Ah, beautiful Paris, the city of inspiring art, magnificent architecture and enticing cuisine. On the southern flanks of the River Seine lies its artistic and literary hub, the Left Bank. Here are seven Rive Gauche gems you don’t want to miss.
This striking Beaux-Arts style building located on the banks of the Seine was originally a railway station built for the 1900 World Fair. Within the airy, high ceilinged interior you’ll find an extensive array of 19th and 20th century artworks including a renowned collection of Impressionist art. Over three million visitors annually flock to admire masterpieces by Renoir, Degas, Monet, Van Gogh and Toulouse-Lautrec along with a rotating schedule of temporary exhibitions. Once you’re culturally sated, head to the top floor Café Campana, for a quick bite and lovely views across the River Seine.
Discover one of Paris’ oldest and most picturesque streets within the Latin Quarter. A road has existed in this 5th arrondissement setting since Roman times. The area managed to dodge Haussmann’s 19th century reconstruction of Paris, and ‘La Mouffe’ as locals call it, retains an authentic mediaeval charm. The street features in Ernest Hemmingway’s novel A Moveable Feast (he rented an apartment in the neighbourhood) and from Tuesday to Saturday you can explore its bustling market stalls and sample an array of fresh Gallic produce. Foodies will enjoy perusing the street’s tempting bakers, delicatessens and cheese shops. Fill up on supplies for a picnic, or drop into one of the affordable bistros for lunch.
Jardin du Luxembourg
Situated in the 6th arrondissement, between Saint Germain des Pres and the Latin Quarter, this leafy sanctuary is much loved and frequented by Parisians. Within the 25 hectare site you’ll find manicured lawns, apple orchards, and an apiary. At its centre stands an Italian style palace, created in 1612 for a homesick Maria de Medici who missed her native Florence. Nowadays locals flock to the park on sunny days and children launch boats with sticks on the central pond. Explore tree lined avenues, tranquil rose gardens and an elegant orangery filled with palms, oleanders and lemon trees.
It’s hard to miss this regal 18th century architectural landmark, as its 272 feet high dome dominates the Latin Quarter skyline. Behind the lavish neoclassical façade lies a similarly impressive interior. Over the centuries the Pantheon alternated as a religious and political venue, a reflection of Paris’ complex history. Inside, beneath the beautifully frescoed central dome hangs Foucault’s Pendulum, which first proved the rotation of the earth. In its crypt you’ll find the tombs of notable French citizens including the writers Voltaire, Emile Zola, and Victor Hugo, and the physicist Marie Curie. Climb the 270 steps to the dome summit where you’ll be rewarded with superb panoramic vistas.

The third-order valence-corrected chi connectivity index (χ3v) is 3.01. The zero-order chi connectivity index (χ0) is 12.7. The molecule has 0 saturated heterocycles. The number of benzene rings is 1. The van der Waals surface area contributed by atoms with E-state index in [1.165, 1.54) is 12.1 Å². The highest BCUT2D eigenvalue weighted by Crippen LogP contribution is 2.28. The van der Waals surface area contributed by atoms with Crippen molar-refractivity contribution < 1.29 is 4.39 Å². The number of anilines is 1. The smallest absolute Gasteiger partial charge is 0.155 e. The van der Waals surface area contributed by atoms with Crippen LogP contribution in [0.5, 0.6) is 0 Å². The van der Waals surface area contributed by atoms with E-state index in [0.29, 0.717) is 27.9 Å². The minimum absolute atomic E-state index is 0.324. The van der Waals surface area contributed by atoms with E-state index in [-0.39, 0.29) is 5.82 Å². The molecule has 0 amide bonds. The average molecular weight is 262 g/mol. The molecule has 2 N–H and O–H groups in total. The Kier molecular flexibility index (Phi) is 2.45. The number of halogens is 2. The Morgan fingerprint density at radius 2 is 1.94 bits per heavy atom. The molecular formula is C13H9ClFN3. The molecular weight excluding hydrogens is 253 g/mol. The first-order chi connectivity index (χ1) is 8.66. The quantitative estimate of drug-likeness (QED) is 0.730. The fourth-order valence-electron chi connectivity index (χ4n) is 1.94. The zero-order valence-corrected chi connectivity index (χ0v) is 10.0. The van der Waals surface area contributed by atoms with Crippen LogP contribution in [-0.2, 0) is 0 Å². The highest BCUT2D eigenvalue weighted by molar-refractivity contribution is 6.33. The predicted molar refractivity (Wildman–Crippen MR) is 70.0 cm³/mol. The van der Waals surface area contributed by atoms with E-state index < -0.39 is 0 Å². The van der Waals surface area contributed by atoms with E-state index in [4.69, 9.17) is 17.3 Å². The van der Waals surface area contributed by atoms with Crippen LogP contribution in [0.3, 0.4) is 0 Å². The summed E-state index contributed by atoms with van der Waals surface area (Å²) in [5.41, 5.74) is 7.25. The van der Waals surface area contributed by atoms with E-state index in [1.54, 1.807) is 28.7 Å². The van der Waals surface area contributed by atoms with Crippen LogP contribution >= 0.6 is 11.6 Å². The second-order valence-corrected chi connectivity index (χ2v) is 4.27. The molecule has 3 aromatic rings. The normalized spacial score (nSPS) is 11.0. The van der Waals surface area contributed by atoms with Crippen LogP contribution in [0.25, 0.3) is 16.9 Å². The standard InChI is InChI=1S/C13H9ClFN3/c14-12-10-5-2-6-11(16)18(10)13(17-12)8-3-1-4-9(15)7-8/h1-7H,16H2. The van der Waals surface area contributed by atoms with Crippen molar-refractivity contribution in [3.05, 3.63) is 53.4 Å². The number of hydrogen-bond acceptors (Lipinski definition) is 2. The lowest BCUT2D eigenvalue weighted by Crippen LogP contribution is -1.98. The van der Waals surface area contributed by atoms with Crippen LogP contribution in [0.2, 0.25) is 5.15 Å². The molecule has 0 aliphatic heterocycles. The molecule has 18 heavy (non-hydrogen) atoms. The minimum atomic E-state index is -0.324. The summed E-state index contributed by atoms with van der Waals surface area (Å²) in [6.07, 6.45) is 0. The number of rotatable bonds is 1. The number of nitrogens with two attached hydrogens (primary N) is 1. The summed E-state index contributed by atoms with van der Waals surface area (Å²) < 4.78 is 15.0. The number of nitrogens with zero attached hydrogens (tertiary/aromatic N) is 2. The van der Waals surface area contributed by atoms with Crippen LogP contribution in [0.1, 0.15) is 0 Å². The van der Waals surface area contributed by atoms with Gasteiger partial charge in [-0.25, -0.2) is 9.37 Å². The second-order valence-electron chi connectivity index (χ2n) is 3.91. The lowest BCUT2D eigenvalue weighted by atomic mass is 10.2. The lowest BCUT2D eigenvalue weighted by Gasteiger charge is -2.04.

The definitive Parisian landmark, the unmistakeable ‘Iron lady’ is the legacy of Gustave Eiffel who conceived it as a monument for the 1889 International Exposition. The graceful 984 feet high tower on Champ de Mars receives a whopping seven million visitors a year. If you want to avoid the crowds, visit in the morning or at dusk. For those wary of heights, the champagne bar at the top of the tower might help steady your nerves. To bag Instagram friendly distance shots of the tower’s sweeping wrought-iron profile, head to the junction of Avenue de la Bourdennais and Rue de L’Universite (between the 6th and 7th arrondissements) or Avenue de Camoens in the 16th.
Pont Alexandre III
Spanning the River Seine, Paris’ most elegant and opulent bridge links Les Invalides on the Left Bank with the Right Bank’s Champs Elysees. Four pillars topped with gilt bronze figures of the winged horse Pegasus oversee the entrance to the bridge, whilst the ornate crossing is adorned with dramatic and distinctive sculptures of cupids, lions, fish and maidens. Illuminated at night by beautiful art nouveau lamps, the shamelessly romantic setting has featured in scores of movies.
St Germain des Pres
Enjoy a wander around this characterful district in the 6th arrondissement. A long time haunt of intellectuals, artists and writers, the village-like neighbourhood abounds with history and culture. Here you will find the city’s oldest church, the Romanesque Eglise Saint-Germain-des-Pres, which dates back to 543. Besides galleries, boutiques and bookstores, the area brims with cafes and brasseries. Grab an alfresco table at the legendary Café de Flore or Les Deux Magots, whose clientele included Picasso, James Joyce, and Sartre. Order a café or vin rose and contemplate the meaning of life.
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This article originally appeared on TravelOffPath.com